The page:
The Industry 4.0 paradigm promises shorter development times, increased ergonomy, higher flexibility, and resource efficiency in manufacturing environments. Collaborative robots are an important tangible technology for implementing such a paradigm. A major bottleneck to effectively deploy collaborative robots to manufacturing industries is developing task planning algorithms that enable them to recognize and naturally adapt to varying and even unpredictable human actions while simultaneously ensuring an overall efficiency in terms of production cycle time. In this context, an architecture encompassing task representation, task planning, sensing, and robot control has been designed, developed and evaluated in a real industrial environment. A pick-and-place palletization task, which requires the collaboration between humans and robots, is investigated. The architecture uses AND/OR graphs for representing and reasoning upon human-robot collaboration models online. Furthermore, objective measures of the overall computational performance and subjective measures of naturalness in human-robot collaboration have been evaluated by performing experiments with production-line operators. The results of this user study demonstrate how human-robot collaboration models like the one we propose can leverage the flexibility and the comfort of operators in the workplace. In this regard, an extensive comparison study among recent models has been carried out.
Brooks, Daniel J. (University of Massachusetts Lowell) | Lignos, Constantine (University of Pennsylvania) | Finucane, Cameron (Cornell University) | Medvedev, Mikhail S. (University of Massachusetts Lowell) | Perera, Ian (University of Rochester) | Raman, Vasumathi (Cornell University) | Kress-Gazit, Hadas (Cornell University) | Marcus, Mitch (University of Pennsylvania) | Yanco, Holly A. (University of Massachusetts Lowell)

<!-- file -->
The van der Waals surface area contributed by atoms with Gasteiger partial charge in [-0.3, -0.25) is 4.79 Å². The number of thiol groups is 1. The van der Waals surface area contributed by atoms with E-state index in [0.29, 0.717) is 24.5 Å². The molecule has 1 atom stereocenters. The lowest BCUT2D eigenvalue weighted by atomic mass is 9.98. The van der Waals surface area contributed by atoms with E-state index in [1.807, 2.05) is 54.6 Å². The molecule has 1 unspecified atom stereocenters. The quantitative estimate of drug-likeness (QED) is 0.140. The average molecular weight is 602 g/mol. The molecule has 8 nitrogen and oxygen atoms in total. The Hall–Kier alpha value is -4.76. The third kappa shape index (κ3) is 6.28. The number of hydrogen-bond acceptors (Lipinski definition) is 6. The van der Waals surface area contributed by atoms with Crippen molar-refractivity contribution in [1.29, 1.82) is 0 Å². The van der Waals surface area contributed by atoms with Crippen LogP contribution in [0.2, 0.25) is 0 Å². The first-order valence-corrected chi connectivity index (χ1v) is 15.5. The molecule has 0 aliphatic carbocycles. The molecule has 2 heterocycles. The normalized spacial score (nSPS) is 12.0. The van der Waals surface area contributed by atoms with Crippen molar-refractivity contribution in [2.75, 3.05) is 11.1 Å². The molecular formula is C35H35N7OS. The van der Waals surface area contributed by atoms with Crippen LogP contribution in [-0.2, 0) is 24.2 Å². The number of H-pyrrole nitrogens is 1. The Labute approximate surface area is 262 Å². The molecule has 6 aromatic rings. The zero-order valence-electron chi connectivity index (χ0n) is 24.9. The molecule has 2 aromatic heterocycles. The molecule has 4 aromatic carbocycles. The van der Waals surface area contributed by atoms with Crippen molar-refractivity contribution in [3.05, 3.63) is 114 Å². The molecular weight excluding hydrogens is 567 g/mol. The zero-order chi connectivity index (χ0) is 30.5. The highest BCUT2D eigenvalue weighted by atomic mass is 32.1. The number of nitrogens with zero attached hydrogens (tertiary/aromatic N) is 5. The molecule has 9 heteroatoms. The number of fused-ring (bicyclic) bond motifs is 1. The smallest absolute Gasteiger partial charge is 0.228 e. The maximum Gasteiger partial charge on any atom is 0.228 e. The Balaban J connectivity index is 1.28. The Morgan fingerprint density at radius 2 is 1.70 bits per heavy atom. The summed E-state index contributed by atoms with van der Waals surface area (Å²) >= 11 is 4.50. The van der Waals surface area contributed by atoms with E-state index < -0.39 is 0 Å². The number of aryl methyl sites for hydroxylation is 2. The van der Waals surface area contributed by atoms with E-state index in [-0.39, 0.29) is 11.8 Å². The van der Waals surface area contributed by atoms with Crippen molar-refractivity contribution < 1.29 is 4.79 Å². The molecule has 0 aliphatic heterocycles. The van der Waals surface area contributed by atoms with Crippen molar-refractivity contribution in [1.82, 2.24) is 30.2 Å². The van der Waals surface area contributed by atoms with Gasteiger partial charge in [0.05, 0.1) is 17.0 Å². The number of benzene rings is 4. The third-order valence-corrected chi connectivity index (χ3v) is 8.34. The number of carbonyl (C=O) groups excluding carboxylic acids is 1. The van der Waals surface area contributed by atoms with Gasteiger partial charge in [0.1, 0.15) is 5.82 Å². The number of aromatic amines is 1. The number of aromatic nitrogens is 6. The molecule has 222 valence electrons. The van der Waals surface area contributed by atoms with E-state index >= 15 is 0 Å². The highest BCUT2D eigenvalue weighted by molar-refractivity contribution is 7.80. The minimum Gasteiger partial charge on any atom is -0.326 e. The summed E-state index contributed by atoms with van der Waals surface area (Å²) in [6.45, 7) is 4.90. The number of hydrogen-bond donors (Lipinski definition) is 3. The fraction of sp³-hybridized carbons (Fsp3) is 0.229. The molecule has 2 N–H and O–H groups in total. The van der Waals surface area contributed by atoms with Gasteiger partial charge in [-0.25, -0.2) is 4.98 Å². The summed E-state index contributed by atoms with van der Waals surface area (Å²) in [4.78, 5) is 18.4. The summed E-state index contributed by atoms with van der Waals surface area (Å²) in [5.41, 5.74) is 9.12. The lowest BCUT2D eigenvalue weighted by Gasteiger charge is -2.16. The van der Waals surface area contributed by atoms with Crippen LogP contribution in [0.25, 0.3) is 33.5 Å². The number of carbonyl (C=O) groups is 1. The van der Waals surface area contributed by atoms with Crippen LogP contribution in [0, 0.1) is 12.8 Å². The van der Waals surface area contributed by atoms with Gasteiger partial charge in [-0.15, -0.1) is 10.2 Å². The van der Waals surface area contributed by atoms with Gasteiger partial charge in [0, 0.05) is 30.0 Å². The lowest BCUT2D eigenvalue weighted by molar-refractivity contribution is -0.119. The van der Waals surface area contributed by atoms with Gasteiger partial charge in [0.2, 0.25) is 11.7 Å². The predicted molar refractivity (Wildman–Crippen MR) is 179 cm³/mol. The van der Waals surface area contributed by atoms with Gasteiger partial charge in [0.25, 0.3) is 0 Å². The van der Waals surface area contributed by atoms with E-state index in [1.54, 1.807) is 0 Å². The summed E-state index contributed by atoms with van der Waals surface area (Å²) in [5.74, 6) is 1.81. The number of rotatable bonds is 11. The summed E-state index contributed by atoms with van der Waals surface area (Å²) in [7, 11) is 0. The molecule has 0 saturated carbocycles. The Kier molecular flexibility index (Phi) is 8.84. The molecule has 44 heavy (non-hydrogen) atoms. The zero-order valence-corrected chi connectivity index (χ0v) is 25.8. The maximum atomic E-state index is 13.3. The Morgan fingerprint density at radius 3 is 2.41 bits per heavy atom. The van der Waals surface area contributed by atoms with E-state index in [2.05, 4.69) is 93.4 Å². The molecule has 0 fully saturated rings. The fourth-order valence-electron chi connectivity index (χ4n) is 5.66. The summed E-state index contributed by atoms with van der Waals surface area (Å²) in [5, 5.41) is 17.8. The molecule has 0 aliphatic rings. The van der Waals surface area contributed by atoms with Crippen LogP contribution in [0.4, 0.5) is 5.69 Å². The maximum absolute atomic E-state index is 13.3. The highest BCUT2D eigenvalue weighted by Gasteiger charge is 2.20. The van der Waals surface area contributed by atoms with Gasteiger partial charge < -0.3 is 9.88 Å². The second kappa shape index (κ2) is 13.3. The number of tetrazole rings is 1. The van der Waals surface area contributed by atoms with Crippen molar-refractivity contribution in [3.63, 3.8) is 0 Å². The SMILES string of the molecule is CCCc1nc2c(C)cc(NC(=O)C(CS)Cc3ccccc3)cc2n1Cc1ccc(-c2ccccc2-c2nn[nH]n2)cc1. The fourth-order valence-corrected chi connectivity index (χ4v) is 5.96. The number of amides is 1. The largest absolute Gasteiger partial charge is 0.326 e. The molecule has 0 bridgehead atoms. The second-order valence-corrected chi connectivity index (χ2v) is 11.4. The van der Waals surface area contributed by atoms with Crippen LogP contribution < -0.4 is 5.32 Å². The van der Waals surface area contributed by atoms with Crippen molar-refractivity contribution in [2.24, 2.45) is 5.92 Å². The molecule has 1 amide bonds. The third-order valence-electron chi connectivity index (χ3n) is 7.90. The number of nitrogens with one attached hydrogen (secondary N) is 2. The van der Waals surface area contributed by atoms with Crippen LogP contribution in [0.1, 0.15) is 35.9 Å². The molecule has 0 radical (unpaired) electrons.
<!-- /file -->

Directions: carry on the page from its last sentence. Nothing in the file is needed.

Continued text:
While highly constrained language can be used for robot control, robots that can operate as fully autonomous subordinate agents communicating via rich language remain an open challenge. Toward this end, we developed an autonomous system that supports natural, continuous interaction with the operator through language before, during, and after mission execution. The operator communicates instructions to the system through natural language and is given feedback on how each instruction was understood as the system constructs a logical representation of its orders. While the plan is executed, the operator is updated on relevant progress via language and images and can change the robot's orders. Unlike many other integrated systems of this type, the language interface is built using robust, general purpose parsing and semantics systems that do not rely on domain-specific grammars. This system demonstrates a new level of continuous natural language interaction and a novel approach to using general-purpose language and planning components instead of hand-building for the domain. Language-enabled autonomous systems of this type represent important progress toward the goal of integrating robots as effective members of human teams.